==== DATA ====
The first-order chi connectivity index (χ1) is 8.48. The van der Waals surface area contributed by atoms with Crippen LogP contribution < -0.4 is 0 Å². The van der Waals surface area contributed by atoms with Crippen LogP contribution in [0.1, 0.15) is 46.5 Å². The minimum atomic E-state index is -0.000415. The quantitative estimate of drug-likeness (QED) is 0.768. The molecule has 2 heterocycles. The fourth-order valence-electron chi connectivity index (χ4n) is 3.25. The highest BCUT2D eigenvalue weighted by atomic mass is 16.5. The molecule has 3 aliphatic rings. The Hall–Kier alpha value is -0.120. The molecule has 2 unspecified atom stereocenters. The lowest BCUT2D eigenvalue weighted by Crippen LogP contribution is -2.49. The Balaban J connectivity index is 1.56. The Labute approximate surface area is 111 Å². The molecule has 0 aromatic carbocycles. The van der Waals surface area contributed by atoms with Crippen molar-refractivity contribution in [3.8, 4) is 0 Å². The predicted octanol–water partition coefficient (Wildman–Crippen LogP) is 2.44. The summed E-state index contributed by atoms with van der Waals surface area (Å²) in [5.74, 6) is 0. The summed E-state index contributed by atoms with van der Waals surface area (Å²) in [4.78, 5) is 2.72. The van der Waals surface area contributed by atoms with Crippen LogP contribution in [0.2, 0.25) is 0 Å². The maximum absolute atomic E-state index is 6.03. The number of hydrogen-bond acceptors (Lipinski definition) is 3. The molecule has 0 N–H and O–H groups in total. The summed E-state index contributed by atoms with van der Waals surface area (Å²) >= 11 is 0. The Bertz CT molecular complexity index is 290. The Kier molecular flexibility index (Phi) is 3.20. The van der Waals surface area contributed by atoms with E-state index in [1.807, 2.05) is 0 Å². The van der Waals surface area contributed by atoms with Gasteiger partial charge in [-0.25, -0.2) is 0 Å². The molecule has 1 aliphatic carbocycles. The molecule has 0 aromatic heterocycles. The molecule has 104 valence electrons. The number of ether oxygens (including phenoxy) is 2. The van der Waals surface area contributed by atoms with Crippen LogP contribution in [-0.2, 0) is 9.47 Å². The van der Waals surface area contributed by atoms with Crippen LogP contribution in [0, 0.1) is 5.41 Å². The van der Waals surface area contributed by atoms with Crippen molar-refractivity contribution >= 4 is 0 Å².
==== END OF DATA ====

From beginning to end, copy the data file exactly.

The first-order chi connectivity index (χ1) is 8.48. The van der Waals surface area contributed by atoms with Crippen LogP contribution < -0.4 is 0 Å². The van der Waals surface area contributed by atoms with Crippen LogP contribution in [0.1, 0.15) is 46.5 Å². The minimum atomic E-state index is -0.000415. The quantitative estimate of drug-likeness (QED) is 0.768. The molecule has 2 heterocycles. The fourth-order valence-electron chi connectivity index (χ4n) is 3.25. The highest BCUT2D eigenvalue weighted by atomic mass is 16.5. The molecule has 3 aliphatic rings. The Hall–Kier alpha value is -0.120. The molecule has 2 unspecified atom stereocenters. The lowest BCUT2D eigenvalue weighted by Crippen LogP contribution is -2.49. The Balaban J connectivity index is 1.56. The Labute approximate surface area is 111 Å². The molecule has 0 aromatic carbocycles. The van der Waals surface area contributed by atoms with Crippen molar-refractivity contribution in [3.8, 4) is 0 Å². The predicted octanol–water partition coefficient (Wildman–Crippen LogP) is 2.44. The summed E-state index contributed by atoms with van der Waals surface area (Å²) in [5.74, 6) is 0. The summed E-state index contributed by atoms with van der Waals surface area (Å²) in [4.78, 5) is 2.72. The van der Waals surface area contributed by atoms with Crippen LogP contribution in [0.2, 0.25) is 0 Å². The maximum absolute atomic E-state index is 6.03. The number of hydrogen-bond acceptors (Lipinski definition) is 3. The molecule has 0 N–H and O–H groups in total. The summed E-state index contributed by atoms with van der Waals surface area (Å²) >= 11 is 0. The Bertz CT molecular complexity index is 290. The Kier molecular flexibility index (Phi) is 3.20. The van der Waals surface area contributed by atoms with E-state index in [1.807, 2.05) is 0 Å². The van der Waals surface area contributed by atoms with Gasteiger partial charge in [-0.25, -0.2) is 0 Å². The molecule has 1 aliphatic carbocycles. The molecule has 0 aromatic heterocycles. The molecule has 104 valence electrons. The number of ether oxygens (including phenoxy) is 2. The van der Waals surface area contributed by atoms with Crippen LogP contribution in [-0.2, 0) is 9.47 Å². The van der Waals surface area contributed by atoms with Crippen LogP contribution in [0, 0.1) is 5.41 Å². The van der Waals surface area contributed by atoms with Crippen molar-refractivity contribution >= 4 is 0 Å².